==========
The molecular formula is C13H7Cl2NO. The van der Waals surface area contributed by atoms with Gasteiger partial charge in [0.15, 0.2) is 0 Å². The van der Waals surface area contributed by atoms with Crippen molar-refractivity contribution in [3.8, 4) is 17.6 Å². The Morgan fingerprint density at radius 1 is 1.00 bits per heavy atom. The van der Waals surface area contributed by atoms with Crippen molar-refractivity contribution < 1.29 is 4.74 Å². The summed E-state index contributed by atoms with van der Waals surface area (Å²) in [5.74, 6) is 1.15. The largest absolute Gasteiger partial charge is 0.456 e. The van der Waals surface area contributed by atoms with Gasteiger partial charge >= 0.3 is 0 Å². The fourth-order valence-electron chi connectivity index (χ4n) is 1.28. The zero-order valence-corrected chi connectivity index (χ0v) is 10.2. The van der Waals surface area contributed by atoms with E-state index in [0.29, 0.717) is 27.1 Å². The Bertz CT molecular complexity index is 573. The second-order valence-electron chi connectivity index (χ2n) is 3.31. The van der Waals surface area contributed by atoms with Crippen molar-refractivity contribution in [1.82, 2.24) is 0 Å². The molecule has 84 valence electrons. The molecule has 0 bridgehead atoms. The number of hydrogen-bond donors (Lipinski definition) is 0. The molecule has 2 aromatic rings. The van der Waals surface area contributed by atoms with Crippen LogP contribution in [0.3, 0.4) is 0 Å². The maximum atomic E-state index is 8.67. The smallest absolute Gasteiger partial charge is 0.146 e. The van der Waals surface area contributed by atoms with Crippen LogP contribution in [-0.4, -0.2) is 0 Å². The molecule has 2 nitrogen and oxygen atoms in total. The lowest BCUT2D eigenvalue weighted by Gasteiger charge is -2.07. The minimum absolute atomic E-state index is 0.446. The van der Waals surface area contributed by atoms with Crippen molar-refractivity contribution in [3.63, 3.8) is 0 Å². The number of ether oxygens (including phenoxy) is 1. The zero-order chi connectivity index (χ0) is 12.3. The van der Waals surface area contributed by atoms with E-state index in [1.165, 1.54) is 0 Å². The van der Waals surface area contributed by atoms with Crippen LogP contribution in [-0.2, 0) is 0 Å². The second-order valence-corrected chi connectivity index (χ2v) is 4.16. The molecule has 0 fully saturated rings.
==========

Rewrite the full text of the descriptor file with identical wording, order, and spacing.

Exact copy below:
The molecular formula is C13H7Cl2NO. The van der Waals surface area contributed by atoms with Gasteiger partial charge in [0.15, 0.2) is 0 Å². The van der Waals surface area contributed by atoms with Crippen molar-refractivity contribution in [3.8, 4) is 17.6 Å². The Morgan fingerprint density at radius 1 is 1.00 bits per heavy atom. The van der Waals surface area contributed by atoms with Crippen molar-refractivity contribution < 1.29 is 4.74 Å². The summed E-state index contributed by atoms with van der Waals surface area (Å²) in [5.74, 6) is 1.15. The largest absolute Gasteiger partial charge is 0.456 e. The van der Waals surface area contributed by atoms with Gasteiger partial charge >= 0.3 is 0 Å². The fourth-order valence-electron chi connectivity index (χ4n) is 1.28. The zero-order valence-corrected chi connectivity index (χ0v) is 10.2. The van der Waals surface area contributed by atoms with E-state index in [0.29, 0.717) is 27.1 Å². The Bertz CT molecular complexity index is 573. The second-order valence-electron chi connectivity index (χ2n) is 3.31. The van der Waals surface area contributed by atoms with Crippen molar-refractivity contribution in [1.82, 2.24) is 0 Å². The molecule has 84 valence electrons. The molecule has 0 bridgehead atoms. The number of hydrogen-bond donors (Lipinski definition) is 0. The molecule has 2 aromatic rings. The van der Waals surface area contributed by atoms with Crippen LogP contribution in [0.3, 0.4) is 0 Å². The maximum atomic E-state index is 8.67. The smallest absolute Gasteiger partial charge is 0.146 e. The van der Waals surface area contributed by atoms with Crippen LogP contribution in [-0.4, -0.2) is 0 Å². The molecule has 2 nitrogen and oxygen atoms in total. The lowest BCUT2D eigenvalue weighted by Gasteiger charge is -2.07. The minimum absolute atomic E-state index is 0.446. The van der Waals surface area contributed by atoms with Crippen molar-refractivity contribution in [3.63, 3.8) is 0 Å². The number of ether oxygens (including phenoxy) is 1. The zero-order chi connectivity index (χ0) is 12.3. The van der Waals surface area contributed by atoms with E-state index in [1.165, 1.54) is 0 Å². The van der Waals surface area contributed by atoms with Crippen LogP contribution in [-0.2, 0) is 0 Å². The second-order valence-corrected chi connectivity index (χ2v) is 4.16. The molecule has 0 fully saturated rings.